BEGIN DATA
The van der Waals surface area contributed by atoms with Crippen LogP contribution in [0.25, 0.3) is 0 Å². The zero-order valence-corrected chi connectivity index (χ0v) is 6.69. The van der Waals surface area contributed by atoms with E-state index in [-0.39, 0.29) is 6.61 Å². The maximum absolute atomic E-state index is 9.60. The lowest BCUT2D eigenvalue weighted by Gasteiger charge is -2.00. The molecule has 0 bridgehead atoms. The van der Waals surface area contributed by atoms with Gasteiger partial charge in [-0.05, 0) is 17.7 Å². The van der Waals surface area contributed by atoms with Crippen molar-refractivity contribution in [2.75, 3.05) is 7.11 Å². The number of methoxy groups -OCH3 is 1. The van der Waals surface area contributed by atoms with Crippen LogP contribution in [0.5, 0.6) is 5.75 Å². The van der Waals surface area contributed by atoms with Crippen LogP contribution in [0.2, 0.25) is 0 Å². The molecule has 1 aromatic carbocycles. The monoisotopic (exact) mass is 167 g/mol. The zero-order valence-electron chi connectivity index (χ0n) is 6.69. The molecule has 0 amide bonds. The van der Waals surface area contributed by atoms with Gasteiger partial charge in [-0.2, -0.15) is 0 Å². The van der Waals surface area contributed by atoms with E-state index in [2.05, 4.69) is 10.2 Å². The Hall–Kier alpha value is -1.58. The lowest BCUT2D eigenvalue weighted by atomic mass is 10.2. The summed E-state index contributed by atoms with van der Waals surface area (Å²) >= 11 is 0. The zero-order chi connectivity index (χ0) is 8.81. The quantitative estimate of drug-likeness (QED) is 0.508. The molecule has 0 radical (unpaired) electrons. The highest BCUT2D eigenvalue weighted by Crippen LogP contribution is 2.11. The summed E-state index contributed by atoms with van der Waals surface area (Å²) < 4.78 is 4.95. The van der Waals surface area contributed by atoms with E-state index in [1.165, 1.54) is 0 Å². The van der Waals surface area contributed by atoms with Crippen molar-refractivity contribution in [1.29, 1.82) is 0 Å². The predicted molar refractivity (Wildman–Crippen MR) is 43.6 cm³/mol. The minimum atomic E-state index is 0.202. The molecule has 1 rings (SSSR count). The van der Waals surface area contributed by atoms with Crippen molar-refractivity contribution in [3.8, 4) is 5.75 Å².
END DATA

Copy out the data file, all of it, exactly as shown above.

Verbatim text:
The van der Waals surface area contributed by atoms with Crippen LogP contribution in [0.25, 0.3) is 0 Å². The zero-order valence-corrected chi connectivity index (χ0v) is 6.69. The van der Waals surface area contributed by atoms with E-state index in [-0.39, 0.29) is 6.61 Å². The maximum absolute atomic E-state index is 9.60. The lowest BCUT2D eigenvalue weighted by Gasteiger charge is -2.00. The molecule has 0 bridgehead atoms. The van der Waals surface area contributed by atoms with Gasteiger partial charge in [-0.05, 0) is 17.7 Å². The van der Waals surface area contributed by atoms with Crippen molar-refractivity contribution in [2.75, 3.05) is 7.11 Å². The number of methoxy groups -OCH3 is 1. The van der Waals surface area contributed by atoms with Crippen LogP contribution in [0.5, 0.6) is 5.75 Å². The van der Waals surface area contributed by atoms with Crippen LogP contribution in [0.2, 0.25) is 0 Å². The molecule has 1 aromatic carbocycles. The monoisotopic (exact) mass is 167 g/mol. The zero-order valence-electron chi connectivity index (χ0n) is 6.69. The molecule has 0 amide bonds. The van der Waals surface area contributed by atoms with Gasteiger partial charge in [-0.2, -0.15) is 0 Å². The van der Waals surface area contributed by atoms with E-state index in [2.05, 4.69) is 10.2 Å². The Hall–Kier alpha value is -1.58. The lowest BCUT2D eigenvalue weighted by atomic mass is 10.2. The summed E-state index contributed by atoms with van der Waals surface area (Å²) >= 11 is 0. The zero-order chi connectivity index (χ0) is 8.81. The quantitative estimate of drug-likeness (QED) is 0.508. The molecule has 0 radical (unpaired) electrons. The highest BCUT2D eigenvalue weighted by Crippen LogP contribution is 2.11. The summed E-state index contributed by atoms with van der Waals surface area (Å²) < 4.78 is 4.95. The van der Waals surface area contributed by atoms with E-state index in [1.165, 1.54) is 0 Å². The van der Waals surface area contributed by atoms with Crippen molar-refractivity contribution in [1.29, 1.82) is 0 Å². The predicted molar refractivity (Wildman–Crippen MR) is 43.6 cm³/mol. The minimum atomic E-state index is 0.202. The molecule has 1 rings (SSSR count). The van der Waals surface area contributed by atoms with Crippen molar-refractivity contribution in [3.8, 4) is 5.75 Å².